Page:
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Trump facing increasing pressure from Republicans to concede election

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With legal failures mounting, more Republicans urge US President to concede to Biden

WASHINGTON: After a scathing court setback in Pennsylvania, President Donald Trump faces increased pressure from his fellow Republicans to drop his effort to overturn the US presidential election and concede to Democrat Joe Biden.

Since Mr Biden was declared the winner two weeks ago, Mr Trump has launched a barrage of lawsuits and mounted a pressure campaign to prevent states from certifying their vote totals.

So far, attempts to thwart certification have failed in courts in Georgia, Michigan and Arizona.

On Saturday, Mr Matthew Brann, a Republican federal judge nominated by former President Barack Obama, dismissed a similar effort in Pennsylvania, writing that the case amounted to "strained legal arguments without merit and speculative accusations".

For Mr Trump to have any hope of remaining in the White House, he needs to eliminate Mr Biden's 81,000-vote lead in Pennsylvania. The state is due to begin certifying its results today.

Mr Trump's lawyers vowed a quick appeal, but lawyers who opposed him in court say he is out of time.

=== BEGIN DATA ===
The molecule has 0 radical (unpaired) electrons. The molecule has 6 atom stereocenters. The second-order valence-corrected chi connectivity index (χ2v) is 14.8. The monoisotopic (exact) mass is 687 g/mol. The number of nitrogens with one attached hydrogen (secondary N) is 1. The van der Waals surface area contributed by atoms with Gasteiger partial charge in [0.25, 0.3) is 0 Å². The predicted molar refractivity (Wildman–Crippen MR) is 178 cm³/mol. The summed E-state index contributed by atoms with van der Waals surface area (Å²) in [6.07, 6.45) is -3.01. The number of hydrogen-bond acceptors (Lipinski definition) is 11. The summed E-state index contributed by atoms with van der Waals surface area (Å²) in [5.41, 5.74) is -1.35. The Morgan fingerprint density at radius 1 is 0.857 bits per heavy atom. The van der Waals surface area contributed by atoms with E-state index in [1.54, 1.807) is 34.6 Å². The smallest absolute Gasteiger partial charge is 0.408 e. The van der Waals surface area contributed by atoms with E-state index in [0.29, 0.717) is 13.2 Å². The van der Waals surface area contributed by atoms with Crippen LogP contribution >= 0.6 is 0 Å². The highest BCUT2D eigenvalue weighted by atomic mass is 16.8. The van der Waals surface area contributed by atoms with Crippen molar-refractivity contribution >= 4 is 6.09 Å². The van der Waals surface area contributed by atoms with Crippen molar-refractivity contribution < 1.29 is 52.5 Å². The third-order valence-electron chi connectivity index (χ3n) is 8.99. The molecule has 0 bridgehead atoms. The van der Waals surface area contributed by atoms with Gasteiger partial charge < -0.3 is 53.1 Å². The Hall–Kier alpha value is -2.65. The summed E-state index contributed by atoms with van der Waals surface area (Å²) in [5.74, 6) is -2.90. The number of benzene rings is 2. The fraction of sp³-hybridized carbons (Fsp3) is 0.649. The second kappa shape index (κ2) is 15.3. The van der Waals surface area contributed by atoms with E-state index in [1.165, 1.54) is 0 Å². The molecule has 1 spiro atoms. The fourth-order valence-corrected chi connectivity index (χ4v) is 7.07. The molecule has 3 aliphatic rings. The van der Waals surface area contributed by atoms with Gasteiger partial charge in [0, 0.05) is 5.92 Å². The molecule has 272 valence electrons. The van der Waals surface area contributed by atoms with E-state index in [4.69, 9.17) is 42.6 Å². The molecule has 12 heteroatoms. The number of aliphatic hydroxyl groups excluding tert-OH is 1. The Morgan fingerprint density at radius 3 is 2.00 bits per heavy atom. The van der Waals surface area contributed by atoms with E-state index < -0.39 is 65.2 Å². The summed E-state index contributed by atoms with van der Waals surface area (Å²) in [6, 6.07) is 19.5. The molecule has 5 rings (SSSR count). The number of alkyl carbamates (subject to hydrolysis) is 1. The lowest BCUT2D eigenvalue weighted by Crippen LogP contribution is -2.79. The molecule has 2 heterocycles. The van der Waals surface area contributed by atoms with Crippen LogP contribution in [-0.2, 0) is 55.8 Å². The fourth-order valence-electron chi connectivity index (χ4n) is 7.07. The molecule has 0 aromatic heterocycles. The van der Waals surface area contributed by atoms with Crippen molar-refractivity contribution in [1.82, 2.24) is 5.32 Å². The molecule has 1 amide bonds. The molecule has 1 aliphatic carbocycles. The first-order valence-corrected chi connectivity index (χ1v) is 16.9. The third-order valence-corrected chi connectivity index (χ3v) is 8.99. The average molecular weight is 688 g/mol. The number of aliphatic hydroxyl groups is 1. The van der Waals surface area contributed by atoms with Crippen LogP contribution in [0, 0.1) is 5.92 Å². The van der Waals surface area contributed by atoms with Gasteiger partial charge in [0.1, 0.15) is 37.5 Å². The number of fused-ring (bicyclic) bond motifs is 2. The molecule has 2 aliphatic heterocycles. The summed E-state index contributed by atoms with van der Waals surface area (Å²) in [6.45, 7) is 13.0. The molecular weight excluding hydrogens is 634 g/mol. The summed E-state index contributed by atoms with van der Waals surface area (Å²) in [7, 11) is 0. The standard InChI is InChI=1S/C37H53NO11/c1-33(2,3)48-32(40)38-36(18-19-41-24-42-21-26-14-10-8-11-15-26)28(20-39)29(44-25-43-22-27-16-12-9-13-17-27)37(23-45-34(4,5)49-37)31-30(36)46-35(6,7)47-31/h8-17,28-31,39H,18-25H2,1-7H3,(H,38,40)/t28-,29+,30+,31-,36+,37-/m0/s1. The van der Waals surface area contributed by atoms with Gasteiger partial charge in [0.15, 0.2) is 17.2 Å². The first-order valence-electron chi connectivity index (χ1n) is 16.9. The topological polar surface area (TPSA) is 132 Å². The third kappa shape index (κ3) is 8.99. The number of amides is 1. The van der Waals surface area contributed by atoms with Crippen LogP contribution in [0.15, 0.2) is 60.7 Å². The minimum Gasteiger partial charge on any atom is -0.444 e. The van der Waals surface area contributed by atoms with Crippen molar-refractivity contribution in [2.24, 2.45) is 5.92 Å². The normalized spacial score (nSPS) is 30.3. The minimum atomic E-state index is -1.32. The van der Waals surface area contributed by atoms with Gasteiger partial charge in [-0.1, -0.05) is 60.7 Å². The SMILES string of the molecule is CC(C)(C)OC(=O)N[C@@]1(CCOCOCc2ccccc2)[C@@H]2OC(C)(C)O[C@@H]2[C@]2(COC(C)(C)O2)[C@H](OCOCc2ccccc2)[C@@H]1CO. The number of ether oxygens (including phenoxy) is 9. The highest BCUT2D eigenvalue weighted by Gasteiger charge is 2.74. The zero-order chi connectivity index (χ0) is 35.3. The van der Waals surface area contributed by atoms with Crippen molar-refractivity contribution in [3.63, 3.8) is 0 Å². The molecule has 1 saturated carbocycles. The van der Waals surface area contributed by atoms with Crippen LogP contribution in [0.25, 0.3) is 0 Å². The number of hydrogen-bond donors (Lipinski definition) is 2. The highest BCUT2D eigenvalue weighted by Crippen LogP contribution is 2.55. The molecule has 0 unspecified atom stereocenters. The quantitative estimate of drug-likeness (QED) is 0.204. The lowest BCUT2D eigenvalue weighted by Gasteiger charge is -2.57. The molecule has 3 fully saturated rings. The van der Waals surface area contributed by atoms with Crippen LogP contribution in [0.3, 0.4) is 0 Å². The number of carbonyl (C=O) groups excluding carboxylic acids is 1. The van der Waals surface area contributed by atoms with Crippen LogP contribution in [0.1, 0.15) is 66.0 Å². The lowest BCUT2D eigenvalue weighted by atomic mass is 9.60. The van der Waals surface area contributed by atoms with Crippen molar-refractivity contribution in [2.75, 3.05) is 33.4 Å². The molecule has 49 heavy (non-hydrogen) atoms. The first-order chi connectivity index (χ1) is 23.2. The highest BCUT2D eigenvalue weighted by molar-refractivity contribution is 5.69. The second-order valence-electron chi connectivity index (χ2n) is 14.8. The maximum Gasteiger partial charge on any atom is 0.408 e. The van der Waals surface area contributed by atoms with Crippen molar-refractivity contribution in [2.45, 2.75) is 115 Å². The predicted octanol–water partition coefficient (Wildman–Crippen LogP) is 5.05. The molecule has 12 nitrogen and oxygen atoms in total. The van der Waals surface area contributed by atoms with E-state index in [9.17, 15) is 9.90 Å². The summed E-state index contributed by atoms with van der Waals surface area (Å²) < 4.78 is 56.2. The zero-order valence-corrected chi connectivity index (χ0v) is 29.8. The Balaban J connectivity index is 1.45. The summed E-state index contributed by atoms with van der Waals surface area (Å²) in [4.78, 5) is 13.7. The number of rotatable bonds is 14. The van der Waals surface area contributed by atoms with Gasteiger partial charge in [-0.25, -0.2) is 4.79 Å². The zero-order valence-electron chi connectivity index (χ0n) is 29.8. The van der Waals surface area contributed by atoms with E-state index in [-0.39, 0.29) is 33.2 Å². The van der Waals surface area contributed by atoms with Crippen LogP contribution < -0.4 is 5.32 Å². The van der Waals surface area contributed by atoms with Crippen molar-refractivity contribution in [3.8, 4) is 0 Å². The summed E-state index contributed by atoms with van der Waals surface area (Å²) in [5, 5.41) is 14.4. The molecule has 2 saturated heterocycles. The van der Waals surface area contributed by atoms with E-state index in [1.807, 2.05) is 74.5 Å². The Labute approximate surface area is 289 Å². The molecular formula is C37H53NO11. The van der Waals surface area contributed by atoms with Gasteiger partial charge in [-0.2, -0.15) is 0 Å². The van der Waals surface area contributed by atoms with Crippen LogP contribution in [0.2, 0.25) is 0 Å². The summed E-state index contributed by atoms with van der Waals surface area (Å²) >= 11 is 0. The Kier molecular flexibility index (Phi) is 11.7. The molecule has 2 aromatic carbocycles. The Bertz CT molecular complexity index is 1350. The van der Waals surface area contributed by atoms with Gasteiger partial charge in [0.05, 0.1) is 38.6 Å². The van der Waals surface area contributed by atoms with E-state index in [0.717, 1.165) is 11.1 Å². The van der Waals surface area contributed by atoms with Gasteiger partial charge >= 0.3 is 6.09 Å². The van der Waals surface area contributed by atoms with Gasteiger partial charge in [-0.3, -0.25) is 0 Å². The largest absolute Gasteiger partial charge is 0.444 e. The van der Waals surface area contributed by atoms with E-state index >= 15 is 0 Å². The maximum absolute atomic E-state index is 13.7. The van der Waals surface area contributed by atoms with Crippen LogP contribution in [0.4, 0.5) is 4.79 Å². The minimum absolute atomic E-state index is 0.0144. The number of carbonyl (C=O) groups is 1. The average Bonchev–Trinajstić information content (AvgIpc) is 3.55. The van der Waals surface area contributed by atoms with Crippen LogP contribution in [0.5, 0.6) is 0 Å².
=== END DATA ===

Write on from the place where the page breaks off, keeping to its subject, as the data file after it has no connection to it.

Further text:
"This should put the nail in the coffin on any further attempts by President Trump to use the federal courts to rewrite the outcome of the 2020 election," said Ms Kristen Clarke of the Lawyers' Committee for Civil Rights Under Law.

Some of Mr Trump's fellow Republicans in Congress are now breaking ranks.

Republican Senator Pat Toomey said the ruling closed off any chance for a legal victory in Pennsylvania and called on Mr Trump to concede the election.

Ms Liz Cheney, a member of the Republican leadership team in the House of Representatives, earlier called on Mr Trump to respect "the sanctity of our electoral process" if he does not succeed in court.

Mr Biden got six million more votes than Mr Trump in the Nov 3 election, and also prevailed 306-232 in the state-by-state Electoral College system that determines who will take the oath of office on Jan 20.

In order to remain in office, Mr Trump would somehow need to overturn election results in at least three large states - an unprecedented feat in US history.


A recount in Georgia affirmed Mr Biden's win there, and officials certified the result on Friday.

Mr Trump's campaign said late on Saturday it would request another recount.

In Wisconsin, election officials have criticised Trump volunteers for slowing a partial recount that is not expected to overturn Mr Biden's victory.

With recounts and lawsuits coming up short, Mr Trump is now pressuring Republican-led state legislatures to throw out the vote totals and declare him the winner.

"Hopefully the Courts and/or Legislatures will have... the COURAGE to do what has to be done to maintain the integrity of our Elections and the United States of America itself," he wrote on Twitter after the Pennsylvania ruling.

On Friday, he summoned two top Republicans in Michigan's legislature to the White House.

After the meeting, they said they saw no evidence that would lead them to intervene. Mr Biden is leading Mr Trump in Michigan by 154,000 votes. - REUTERS